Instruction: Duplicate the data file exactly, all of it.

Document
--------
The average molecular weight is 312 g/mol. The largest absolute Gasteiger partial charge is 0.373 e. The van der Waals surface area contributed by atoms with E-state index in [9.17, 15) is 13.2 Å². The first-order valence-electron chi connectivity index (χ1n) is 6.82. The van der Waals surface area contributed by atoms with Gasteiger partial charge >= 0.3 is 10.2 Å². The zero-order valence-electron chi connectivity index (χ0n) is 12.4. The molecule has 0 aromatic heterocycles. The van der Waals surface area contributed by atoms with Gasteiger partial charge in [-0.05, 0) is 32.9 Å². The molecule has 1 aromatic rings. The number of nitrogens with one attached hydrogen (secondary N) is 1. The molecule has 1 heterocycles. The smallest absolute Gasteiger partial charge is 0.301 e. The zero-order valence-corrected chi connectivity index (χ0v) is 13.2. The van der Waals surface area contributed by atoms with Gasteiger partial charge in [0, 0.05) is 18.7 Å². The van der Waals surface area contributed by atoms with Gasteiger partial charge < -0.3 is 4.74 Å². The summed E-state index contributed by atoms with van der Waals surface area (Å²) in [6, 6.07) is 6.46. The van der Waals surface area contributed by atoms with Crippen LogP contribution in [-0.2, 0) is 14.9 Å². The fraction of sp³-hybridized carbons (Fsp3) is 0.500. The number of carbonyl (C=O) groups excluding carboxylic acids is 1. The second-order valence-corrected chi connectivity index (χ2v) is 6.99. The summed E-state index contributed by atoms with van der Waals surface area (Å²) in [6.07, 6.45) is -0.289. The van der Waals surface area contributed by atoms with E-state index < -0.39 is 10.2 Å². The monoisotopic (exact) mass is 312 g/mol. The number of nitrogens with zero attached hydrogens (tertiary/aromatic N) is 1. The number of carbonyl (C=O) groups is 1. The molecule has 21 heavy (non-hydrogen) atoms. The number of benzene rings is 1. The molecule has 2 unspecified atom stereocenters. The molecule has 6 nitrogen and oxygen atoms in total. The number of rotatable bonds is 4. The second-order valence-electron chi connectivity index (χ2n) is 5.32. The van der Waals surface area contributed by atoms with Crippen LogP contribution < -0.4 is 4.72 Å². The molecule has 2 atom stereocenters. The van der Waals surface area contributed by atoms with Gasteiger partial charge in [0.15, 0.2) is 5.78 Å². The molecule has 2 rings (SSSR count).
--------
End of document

The average molecular weight is 312 g/mol. The largest absolute Gasteiger partial charge is 0.373 e. The van der Waals surface area contributed by atoms with E-state index in [9.17, 15) is 13.2 Å². The first-order valence-electron chi connectivity index (χ1n) is 6.82. The van der Waals surface area contributed by atoms with Gasteiger partial charge >= 0.3 is 10.2 Å². The zero-order valence-electron chi connectivity index (χ0n) is 12.4. The molecule has 0 aromatic heterocycles. The van der Waals surface area contributed by atoms with Gasteiger partial charge in [-0.05, 0) is 32.9 Å². The molecule has 1 aromatic rings. The number of nitrogens with one attached hydrogen (secondary N) is 1. The molecule has 1 heterocycles. The smallest absolute Gasteiger partial charge is 0.301 e. The zero-order valence-corrected chi connectivity index (χ0v) is 13.2. The van der Waals surface area contributed by atoms with Gasteiger partial charge in [0, 0.05) is 18.7 Å². The van der Waals surface area contributed by atoms with Gasteiger partial charge < -0.3 is 4.74 Å². The summed E-state index contributed by atoms with van der Waals surface area (Å²) in [6, 6.07) is 6.46. The van der Waals surface area contributed by atoms with Crippen LogP contribution in [-0.2, 0) is 14.9 Å². The fraction of sp³-hybridized carbons (Fsp3) is 0.500. The number of carbonyl (C=O) groups excluding carboxylic acids is 1. The second-order valence-corrected chi connectivity index (χ2v) is 6.99. The summed E-state index contributed by atoms with van der Waals surface area (Å²) in [6.07, 6.45) is -0.289. The van der Waals surface area contributed by atoms with E-state index < -0.39 is 10.2 Å². The monoisotopic (exact) mass is 312 g/mol. The number of nitrogens with zero attached hydrogens (tertiary/aromatic N) is 1. The number of carbonyl (C=O) groups is 1. The molecule has 21 heavy (non-hydrogen) atoms. The number of benzene rings is 1. The molecule has 2 unspecified atom stereocenters. The molecule has 6 nitrogen and oxygen atoms in total. The number of rotatable bonds is 4. The second-order valence-electron chi connectivity index (χ2n) is 5.32. The van der Waals surface area contributed by atoms with Crippen LogP contribution < -0.4 is 4.72 Å². The molecule has 2 atom stereocenters. The van der Waals surface area contributed by atoms with Gasteiger partial charge in [0.15, 0.2) is 5.78 Å². The molecule has 2 rings (SSSR count).